Worship

"Worship isn't about performance. He just wants you there."

“Worship isn’t about performance. He just wants you there.”

“For you will not delight in sacrifice, or I would give it; you will not be pleased with a burnt offering. The sacrifices of God are a broken spirit; a broken and contrite heart, O God, you will not despise.” Psalm 51:16-17 (ESV)

“I appeal to you therefore, brothers, by the mercies of God to present your bodies as a living sacrifice, holy and acceptable to God, which is your spiritual worship.” Romans 12:1 (ESV)

Seeing this got me thinking about worship… “Worship isn’t about performance. He just wants you there,” is such an amazing truth about worship that we so often overlook and take for granted. So I thought I would write down some of my recent meditations on the subject.

David was God’s chosen and anointed leader in Israel, unlike any before him. When Samuel took the horn of oil, “… the Spirit of the LORD rushed upon David,” but unlike any other figure in the Old Testament, it remained with him “from that day forward” (1 Samuel 16:13b). We read later that, David’s sin with Bathsheba “displeased God”, which arguably is one of, if not the biggest, understatements of entire the bible when read in context with David’s rule as Israel’s king and as God’s specially anointed. It was with great displeasure that God sent Nathan to rebuke David, and to pronounce judgment upon him. But even with God’s great displeasure, God’s spirit was still with David. We see that not only in David’s repentance but also in the Psalm that David wrote which followed this confrontation, Psalm 51(cf. 2 Sam 12:13).

Psalm 51, illustrates for us a model for our own repentance. David shows us in this profound Psalm that our sins are not inclusive to the ones we hurt or ourselves, but ultimately they are rooted in our rebellion against God; “against you, you only have I sinned” (v.4). What does this have to do with worship? Everything.

The laws and tabernacle service for Israel were how God had prescribed worship to be conducted. These acts involving sacrifices of animals and grain that prefigured Christ’s ultimate sacrifice on the cross, were how Israel performed temporary sacrifices to mediate, that is to make reconciliation, with God, just as Christ has done and continues to do for us. Here though David tells us that God doesn’t delight in those sacrifices, and takes no pleasure with those offerings (v.16). David tells us that “the sacrifices of God are a broken spirit,” and in doing so shows us what is required to offer sacrifices that God will not “despise” (cf. v. 17).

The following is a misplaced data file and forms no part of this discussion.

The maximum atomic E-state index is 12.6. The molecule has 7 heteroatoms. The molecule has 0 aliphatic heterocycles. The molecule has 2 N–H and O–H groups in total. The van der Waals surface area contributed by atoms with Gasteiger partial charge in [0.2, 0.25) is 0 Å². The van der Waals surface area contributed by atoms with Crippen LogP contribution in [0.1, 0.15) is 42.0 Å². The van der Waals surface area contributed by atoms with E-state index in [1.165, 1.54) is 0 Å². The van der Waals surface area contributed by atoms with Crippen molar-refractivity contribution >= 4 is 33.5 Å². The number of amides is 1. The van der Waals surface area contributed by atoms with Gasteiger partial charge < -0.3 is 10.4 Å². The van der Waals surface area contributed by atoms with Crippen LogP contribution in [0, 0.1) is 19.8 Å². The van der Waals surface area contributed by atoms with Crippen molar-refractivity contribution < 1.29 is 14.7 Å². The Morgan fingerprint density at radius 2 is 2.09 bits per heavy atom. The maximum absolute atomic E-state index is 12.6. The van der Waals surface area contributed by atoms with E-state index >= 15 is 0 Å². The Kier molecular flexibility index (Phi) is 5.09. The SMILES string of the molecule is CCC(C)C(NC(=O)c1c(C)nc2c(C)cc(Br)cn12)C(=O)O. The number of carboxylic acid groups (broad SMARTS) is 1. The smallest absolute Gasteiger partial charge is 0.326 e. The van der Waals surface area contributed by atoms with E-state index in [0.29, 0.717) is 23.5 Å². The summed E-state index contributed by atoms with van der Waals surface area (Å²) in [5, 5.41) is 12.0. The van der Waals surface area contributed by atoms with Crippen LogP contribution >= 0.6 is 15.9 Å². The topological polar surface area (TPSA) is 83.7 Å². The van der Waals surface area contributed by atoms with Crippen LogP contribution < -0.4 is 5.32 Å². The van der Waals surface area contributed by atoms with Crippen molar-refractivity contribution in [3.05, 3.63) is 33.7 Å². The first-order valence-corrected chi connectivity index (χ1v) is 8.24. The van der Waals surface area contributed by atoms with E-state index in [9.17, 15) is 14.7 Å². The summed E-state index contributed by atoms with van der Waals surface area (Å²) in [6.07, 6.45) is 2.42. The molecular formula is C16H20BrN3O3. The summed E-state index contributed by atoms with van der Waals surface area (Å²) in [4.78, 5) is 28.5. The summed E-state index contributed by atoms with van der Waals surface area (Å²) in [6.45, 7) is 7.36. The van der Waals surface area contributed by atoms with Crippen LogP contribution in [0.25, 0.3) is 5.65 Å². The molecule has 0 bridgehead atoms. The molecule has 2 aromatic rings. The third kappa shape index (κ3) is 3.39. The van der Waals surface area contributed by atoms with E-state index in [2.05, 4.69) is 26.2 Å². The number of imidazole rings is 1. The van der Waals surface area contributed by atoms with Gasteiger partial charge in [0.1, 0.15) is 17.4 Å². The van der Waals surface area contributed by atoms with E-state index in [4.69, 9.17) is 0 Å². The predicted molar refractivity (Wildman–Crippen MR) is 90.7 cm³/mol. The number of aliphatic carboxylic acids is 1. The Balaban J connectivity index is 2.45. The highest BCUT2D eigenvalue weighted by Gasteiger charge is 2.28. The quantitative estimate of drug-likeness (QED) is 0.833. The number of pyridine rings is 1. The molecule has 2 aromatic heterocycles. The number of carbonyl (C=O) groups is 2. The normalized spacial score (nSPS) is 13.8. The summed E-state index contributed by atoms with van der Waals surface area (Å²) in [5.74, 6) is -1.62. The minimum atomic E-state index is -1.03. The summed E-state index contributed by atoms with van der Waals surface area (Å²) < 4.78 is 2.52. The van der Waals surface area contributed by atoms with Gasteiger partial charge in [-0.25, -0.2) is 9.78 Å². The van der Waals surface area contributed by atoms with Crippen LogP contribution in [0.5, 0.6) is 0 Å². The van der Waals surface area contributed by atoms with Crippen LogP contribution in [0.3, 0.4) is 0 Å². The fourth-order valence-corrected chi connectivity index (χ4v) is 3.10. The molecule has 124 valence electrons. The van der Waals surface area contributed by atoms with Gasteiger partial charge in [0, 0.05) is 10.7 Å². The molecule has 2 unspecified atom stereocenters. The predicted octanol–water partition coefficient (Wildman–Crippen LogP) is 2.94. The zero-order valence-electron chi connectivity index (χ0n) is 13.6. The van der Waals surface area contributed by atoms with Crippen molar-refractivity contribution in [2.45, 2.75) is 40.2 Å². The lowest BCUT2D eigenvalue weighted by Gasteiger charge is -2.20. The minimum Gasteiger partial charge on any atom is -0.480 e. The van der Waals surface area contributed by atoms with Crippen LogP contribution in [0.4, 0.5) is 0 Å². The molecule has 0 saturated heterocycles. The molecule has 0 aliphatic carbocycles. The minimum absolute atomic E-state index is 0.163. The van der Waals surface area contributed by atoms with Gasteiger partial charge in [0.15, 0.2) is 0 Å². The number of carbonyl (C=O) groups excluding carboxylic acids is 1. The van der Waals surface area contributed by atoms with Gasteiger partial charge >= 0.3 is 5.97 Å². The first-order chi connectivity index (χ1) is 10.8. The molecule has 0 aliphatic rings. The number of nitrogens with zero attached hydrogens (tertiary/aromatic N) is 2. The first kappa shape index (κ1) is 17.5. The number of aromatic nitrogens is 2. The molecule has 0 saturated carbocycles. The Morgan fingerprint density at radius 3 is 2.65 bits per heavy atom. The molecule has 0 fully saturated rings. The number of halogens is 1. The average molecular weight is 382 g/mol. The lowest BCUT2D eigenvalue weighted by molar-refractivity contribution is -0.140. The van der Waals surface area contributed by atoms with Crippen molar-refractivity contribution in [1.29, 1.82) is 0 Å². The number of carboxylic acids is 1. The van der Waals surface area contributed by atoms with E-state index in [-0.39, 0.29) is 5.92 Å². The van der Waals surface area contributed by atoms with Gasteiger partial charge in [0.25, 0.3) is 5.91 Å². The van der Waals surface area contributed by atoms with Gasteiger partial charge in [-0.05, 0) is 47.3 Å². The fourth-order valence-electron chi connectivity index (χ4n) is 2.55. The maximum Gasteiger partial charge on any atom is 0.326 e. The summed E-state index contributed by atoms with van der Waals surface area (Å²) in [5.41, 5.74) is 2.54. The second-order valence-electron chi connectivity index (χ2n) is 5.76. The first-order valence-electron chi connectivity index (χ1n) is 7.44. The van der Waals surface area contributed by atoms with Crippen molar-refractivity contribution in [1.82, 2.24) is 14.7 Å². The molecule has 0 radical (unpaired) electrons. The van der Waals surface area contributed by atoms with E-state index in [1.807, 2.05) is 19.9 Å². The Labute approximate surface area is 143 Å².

Our situation today may seem very different from David’s. We no longer have a tabernacle, and we have a greater connection and a greater mediator with God the Father, than the tabernacle could have ever provided. We have God the Son, our Lord, very God of very God, Jesus Christ who is our perfect Prophet, King, and High Priest. Paul tells us that in light of the Gospel we our to present our bodies as “living sacrifices” and that is our spiritual act of worship (Rom. 12:1). We are urged then to present ourselves as sacrifices but what we are faced with the challenge of how to, in our self-sacrifice and in serving God, do we present ourselves “holy and acceptable” to Him? This condition then, truly is not met based on your performance, but on the position of your heart. It is with a “broken and contrite heart,” that you sacrifice to God (Ps. 51:17).

Truly my friend, God wants not performance; He won’t accept bulls or burnt offerings, He doesn’t want your dollar bills, He doesn’t accept praise from the arrogant or the proud but it is in humility, in weeping, and in solemn lament over sin that God wants you to come and worship him. He wants YOU, as broken as you are to come and rejoice (cf. Luke 18:9-14).

God is not interested in your performance driven worship; he wants you “there” as you truly are, to see your sin and in brokenness and come before His throne. Then will he “delight” in your sacrifices and in your “offerings”, for “a broken and contrite heart, O God, You will not despise” (Ps. 51:19, 17b).

We have such a tremendous advantage over David. The Spirit that dwells in us, the Mediator we have, the King we serve is far greater than what David had. How much more then should our brokenness bring us to sing praise to our God? Do we come to worship to, sing songs and praises to him, feeling good about ourselves?

“Have mercy on me, O God,
according to your steadfast love;
according to your abundant mercy
blot out my transgressions.
Wash me thoroughly from my iniquity,
and cleanse me from my sin!”
-Ps. 51:1 (ESV)

Worship isn’t about your performance, because then that’s all it is, a “performance” and “act”. He just wants you “there”; as you truly are, with a “broken and contrite heart”. #everyday #everynight

Much love to all my CHMC brothers and sisters, I miss you Joe, I miss you all…
Love seeing God’s people in the front bowing in worship. What an amazing God we come before in prayer and praise, for the throne that judges and reveals the sin in us, the Prophet who like Nathan convicts us of our sin, and sovereignly judges over us, has turned that seat of perfect judgment in the throne of perfect grace (cf. Heb. 4:16, Heb. 7).

Hallelujah what Savior!

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One thought on “Worship

  1. Pingback: Praise is God’s food | daily meditation

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